Category: Planning

Improving layout sound

I’m getting close to having all layout sound installed. Working with sounds for my random flange squeal on each of the layout’s three curves had me thinking about a simpler audio app that I could run on my Mac. I had been using Adobe Audition, but the program is more for serious audio designers who need robust programming. I simply needed a basic program to adjust EQ and cut and splice with minimal effects.

Enter Ocenaudio. A donation-based app that fit my needs perfectly. The app has a simple interface with intuitive controls which had me editing quickly. Below are a couple of screen shots from the program…

Simple interface with intuitive controls = perfect!
Here’s the pop-up EQ control.

I’m taking a design liberty with my Rock River scene in that the Milan branch crosses the river twice. The south crossing (below) has a neat little island that I wanted to model…

…while the north crossing has an interesting spillway just below the parallel road where I could include ambient sound.

I wasn’t happy with the original Freesound recording of “rushing water with birds” because the gain was low and the water sounded muffled. So I pulled the MicroSD card out of my ISE Squealer module (below) and modified the sound in Ocenaudio to increase the gain and brighten the sound. You can hear the difference in the two samples below the photo.

The MicroSD card inserts into my ISE Squealer sound module to loop the ambient rushing river and chirping birds sounds.
Original Freesound of rushing water with chirping birds (20 secs.)
Modified sound using Ocenaudio (23 secs.)

And here is where the river sounds will reside on the island. As you can see, the modeled portion of the island will be very small, and the speaker will be camouflaged by trees and ground cover. The small rocker switch on the fascia allows me to turn the sound on or off.

ISE Reverser installed

After sitting on a storage shelf for several years, I was finally able to install my Iowa Scaled Engineering reversing module. The module was custom built for me so that I could have a train running on the point-to-point branch without having to control it. The system consists of an Arduino and keypad that ties in with two ISE infrared sensors on each end of the layout. It works separately from my ESU CabControl, so I have the system isolated from the regular DCC when in use.

It works great. The train moves across the layout at a speed I designate, then after tripping one of the sensors it slowly decelerates and changes direction. It’s enjoyable to work on the layout with a train moving.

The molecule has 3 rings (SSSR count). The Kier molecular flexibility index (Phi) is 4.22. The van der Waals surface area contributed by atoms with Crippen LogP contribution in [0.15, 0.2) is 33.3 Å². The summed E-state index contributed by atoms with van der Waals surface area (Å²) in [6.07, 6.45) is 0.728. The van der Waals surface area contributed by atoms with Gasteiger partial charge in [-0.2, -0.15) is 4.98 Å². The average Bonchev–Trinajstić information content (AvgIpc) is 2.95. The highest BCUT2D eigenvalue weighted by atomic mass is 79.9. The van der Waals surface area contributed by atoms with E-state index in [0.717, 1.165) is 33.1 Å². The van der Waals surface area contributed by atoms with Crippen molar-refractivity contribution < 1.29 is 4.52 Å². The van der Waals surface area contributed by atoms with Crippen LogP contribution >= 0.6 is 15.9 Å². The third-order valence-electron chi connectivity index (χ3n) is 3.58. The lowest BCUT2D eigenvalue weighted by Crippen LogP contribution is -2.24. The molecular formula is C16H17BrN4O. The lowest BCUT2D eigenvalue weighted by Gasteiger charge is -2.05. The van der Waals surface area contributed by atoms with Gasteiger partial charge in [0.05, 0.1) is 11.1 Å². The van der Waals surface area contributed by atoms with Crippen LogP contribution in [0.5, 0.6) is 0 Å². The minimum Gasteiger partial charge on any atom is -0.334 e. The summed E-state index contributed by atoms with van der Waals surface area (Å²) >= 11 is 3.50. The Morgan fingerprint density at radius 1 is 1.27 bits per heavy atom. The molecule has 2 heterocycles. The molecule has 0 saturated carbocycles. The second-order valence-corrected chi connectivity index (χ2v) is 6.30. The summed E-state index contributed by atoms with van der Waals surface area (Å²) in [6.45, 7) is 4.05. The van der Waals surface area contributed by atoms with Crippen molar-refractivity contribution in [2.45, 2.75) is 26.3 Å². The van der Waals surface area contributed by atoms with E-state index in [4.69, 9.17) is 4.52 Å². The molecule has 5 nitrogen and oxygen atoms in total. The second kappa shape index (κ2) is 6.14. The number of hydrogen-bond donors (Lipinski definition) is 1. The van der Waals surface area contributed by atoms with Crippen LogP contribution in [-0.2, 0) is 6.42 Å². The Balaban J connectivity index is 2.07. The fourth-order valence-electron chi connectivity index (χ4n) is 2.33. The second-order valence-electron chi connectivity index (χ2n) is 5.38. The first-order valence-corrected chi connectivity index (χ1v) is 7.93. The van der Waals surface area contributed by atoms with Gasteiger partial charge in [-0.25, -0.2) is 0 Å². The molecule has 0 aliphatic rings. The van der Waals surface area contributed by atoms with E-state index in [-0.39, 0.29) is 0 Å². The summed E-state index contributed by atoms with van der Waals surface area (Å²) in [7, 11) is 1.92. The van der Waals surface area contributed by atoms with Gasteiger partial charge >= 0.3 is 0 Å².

The reversing module is set into the fascia with a 3D printed faceplate. The two toggle switches on the right control power to the unit and to the track.
The IR sensors were easy to install and wire. This one is on the Andalusia Sub. side. You can see I wedged part of a wood tie to the left of the sensor to snug it in the hole. I will eventually hide the sensors with some added ballast (see below) and perhaps some grimy PanPastels to camouflage even further.

Staging extensions

I had a burst of motivation late summer to complete ALL my trackwork which includes the three staging extensions. One extension is located on the Rock Island end of the layout. This staging will be where a train is made up at the beginning of an operating session, and obviously where it will terminate as it leaves the branch. The other two extensions include one at the start of the Eagle Sub. just past the Milan depot. This staging will accept cars for the lumber dealer and food distributor. Finally, on the Andalusia Sub. the third extension will take cars bound for a chemical dealer, landscaping company, box factory, and major steel manufacturer. The steel company has a runaround, so I needed to incorporate a runaround on that extension for the engine to face forward for the return trip. Below are some photos…

Two of the staging extensions are stored at the entrance to the layout room on the Rock Island side. The extension on the left is the Andalusia Sub. staging, while the right one is the Rock Island extension.
This is the Eagle Sub. staging which is permanently affixed to the layout fascia.
I used three retractable brackets for each extension. This one is for the Eagle Sub. There’s a release on the end of the bracket, so it’s easy to fold back with the spring-loaded feature.
I decided to use Atlas code 100 flex track and turnouts because of its bullet-proof reputation. Because I use Micro Engineering code 70 on the layout, I fabricated the set up you see here to align the rails for a smooth transition between the sections. The Eagle Sub. extension is hardwired to the layout, while the other two extensions use audio plugs to power the rails.
Finally, I found a neat 2-piece picture hanger connector at my local Menards that works great to friction fit the two separate extensions when in use. I simply drop the staging into place, press down slightly and align the track, and plug in the audio jack for power. Done!

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